IVU was founded in Dresden, Germany, in 1908 which is not the most obvious location that we might think of today, so this is how it happened.
According to the Vegetarier Bund Deutschland the first Dresden Vegetarian Society was founded in 1881. There was also a sanitarium in the city at that time as this extract, from The Vegetable Passion by Janet Barkas (New York, 1975), show:
“Another influential figure in these early days of the movement was Dr. Heinrich Lahmann .... One of the first German physicians to use natural healing methods, Lahmann called animals his brothers and refused to use them for his experiments. Instead, he used himself as a guinea pig. His regime consisted of fruits and vegetables, and fresh air. Water was endorsed for its strengthening powers, and loose and porous clothing were recommended so that air might circulate freely. To provide goods that followed his progressive ideas, he designed shoes, boots, and clothing for all ages. He also recommended pillows filled with plants, rather than feathers.”
An article for The Vegetarian Messenger (UK) in 1908 refers to four vegetarian restaurants in Dresden, suggesting quite a lot of local interest. In 1900, Dresden was the 4th largest city in the German empire, and a major centre for cultural activities. We also know that the Dresden Hygiene Museum was the main national centre for 'nature cure' therapies, and held an exhibition in 1911 which attracted thousands of visitors.
The International Scene
The first Vegetarian Society was founded in England in 1847, followed by the first German organisation in 1867. In 1888 the German vegetarian leaders suggested an International Congress of all the British and German groups. This was held in Cologne in September 1889 and became the first ever international gathering of vegetarians.
Some of the British groups had begun to create a 'Vegetarian Union' of the local British societies, and following the Cologne event declared that it would cover the whole world as the Vegetarian Federal Union (VFU). Groups in other English speaking countries, including the USA, Australia and Ireland soon joined. In 1892 the Deutscher Vegetarier-Bund (DVB) was created, connecting local groups in the German speaking region. The DVB did have some form of membership of the London-based VFU, but there was never any significant involvement.
Also during this time the newly formed French and Belgian Vegetarian Societies began publishing a joint magazine for all Francophiles. They eventually persuaded the British to hold the annual VFU Congress in Paris in 1900 (the others had all been in London, apart from Chicago in 1893). It was then agreed, so some thought, to hold the next one in Brussels in 1901 - but the VFU publicised the next Congress for London as usual. The arguments that followed saw the original Manchester-based Vegetarian Society support the Continental Europeans, and that was effectively the end of VFU.
Over the next few years there was some discussion about creating a more genuinely democratic international vegetarian organisation, with all countries having equal input. In 1907 the Vegetarian Society in Manchester, UK, celebrated its diamond jubilee (60 years) by inviting the leaders of all known vegetarian societies to an international gathering. At that meeting Dr. Danjou, Deputy President of the French Vegetarian Society, proposed a new International Vegetarian Federation, and that the 'mother society' should take the initiative in setting up a meeting.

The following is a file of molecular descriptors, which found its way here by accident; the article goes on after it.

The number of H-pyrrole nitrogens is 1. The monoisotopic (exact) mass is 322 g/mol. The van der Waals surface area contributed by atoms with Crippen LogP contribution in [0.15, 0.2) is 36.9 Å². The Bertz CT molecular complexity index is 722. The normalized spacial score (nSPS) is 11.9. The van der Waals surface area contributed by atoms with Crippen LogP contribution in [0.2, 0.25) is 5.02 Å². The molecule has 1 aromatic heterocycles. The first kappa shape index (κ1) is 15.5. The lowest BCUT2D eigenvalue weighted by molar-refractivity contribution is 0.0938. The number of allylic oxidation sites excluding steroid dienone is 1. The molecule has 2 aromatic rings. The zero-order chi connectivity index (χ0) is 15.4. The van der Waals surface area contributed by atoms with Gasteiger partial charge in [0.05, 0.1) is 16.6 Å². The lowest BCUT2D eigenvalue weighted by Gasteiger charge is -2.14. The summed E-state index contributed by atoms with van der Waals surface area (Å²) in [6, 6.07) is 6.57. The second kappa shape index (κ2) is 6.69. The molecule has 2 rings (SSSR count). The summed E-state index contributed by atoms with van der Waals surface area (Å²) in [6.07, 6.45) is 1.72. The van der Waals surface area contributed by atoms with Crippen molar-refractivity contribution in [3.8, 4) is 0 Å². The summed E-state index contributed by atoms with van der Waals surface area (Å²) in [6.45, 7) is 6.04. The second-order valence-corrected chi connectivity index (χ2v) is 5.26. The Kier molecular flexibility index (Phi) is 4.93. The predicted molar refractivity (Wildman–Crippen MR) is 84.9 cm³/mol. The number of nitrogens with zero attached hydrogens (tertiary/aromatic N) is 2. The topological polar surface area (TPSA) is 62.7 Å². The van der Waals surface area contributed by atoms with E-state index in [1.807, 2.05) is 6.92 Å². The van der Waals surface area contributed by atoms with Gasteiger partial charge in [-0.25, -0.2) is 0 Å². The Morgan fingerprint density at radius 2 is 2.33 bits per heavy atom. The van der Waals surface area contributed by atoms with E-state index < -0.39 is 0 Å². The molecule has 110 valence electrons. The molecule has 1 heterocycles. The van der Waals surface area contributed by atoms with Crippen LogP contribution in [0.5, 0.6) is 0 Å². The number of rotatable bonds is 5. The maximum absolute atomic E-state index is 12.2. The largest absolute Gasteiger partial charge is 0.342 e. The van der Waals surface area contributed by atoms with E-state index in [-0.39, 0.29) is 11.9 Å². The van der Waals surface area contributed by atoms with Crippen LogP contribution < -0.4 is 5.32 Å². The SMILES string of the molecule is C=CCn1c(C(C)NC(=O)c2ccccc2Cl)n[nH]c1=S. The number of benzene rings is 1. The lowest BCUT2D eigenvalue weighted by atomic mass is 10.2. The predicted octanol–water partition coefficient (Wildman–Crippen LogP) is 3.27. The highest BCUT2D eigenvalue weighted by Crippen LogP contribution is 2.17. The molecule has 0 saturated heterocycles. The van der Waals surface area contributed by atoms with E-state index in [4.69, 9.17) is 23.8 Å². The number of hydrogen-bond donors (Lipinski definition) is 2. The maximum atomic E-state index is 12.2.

So why Dresden?
The easiest option would have been to arrange another meeting in Manchester, but the British Society had also had some involvement with VFU and would have been very aware that the Europeans were sceptical about more British domination.
The solution almost certainly came from Mr. J. Arthur Gill, a prominent Esperantist at the diamond jubilee meetings. Vegetarians and Esperantists had quite a lot in common at a time when Europe was largely divided by linguistic barriers, both groups having an interest in universal brotherhood. It would have been Mr. Gill who mentioned that the Esperantists were holding their annual conference in Dresden the following year - which meant that many vegetarians would be in the city.
This was the ideal political solution, a Vegetarian Congress proposed by the French, organised by the British, and held in Germany. Albert Broadbent, the British secretary, wrote to all the Vegetarian Societies around the world inviting them to meet in Dresden on August 18, 1908, during the week of the Esperantist Conference.
Ultimately only the German, British and Dutch Societies were there in person, along with some locals and Esperantists, but groups from 14 other countries sent messages of goodwill and support. During the meeting they adopted the title of the International Vegetarian Union. The photo of the assembly:
The same week saw the creation of the 'International Union of Esperantist Vegetarians' - still active today as TEVA (Tutmonda Esperantista Vegetarana Asocio) and still a member of IVU.
This original version of this article appeared in The Vegetarian (UK), Winter 2007, and was the basis of a Powerpoint presentation at the opening ceremony of the Centenary IVU Congress, in Dresden, 2008.
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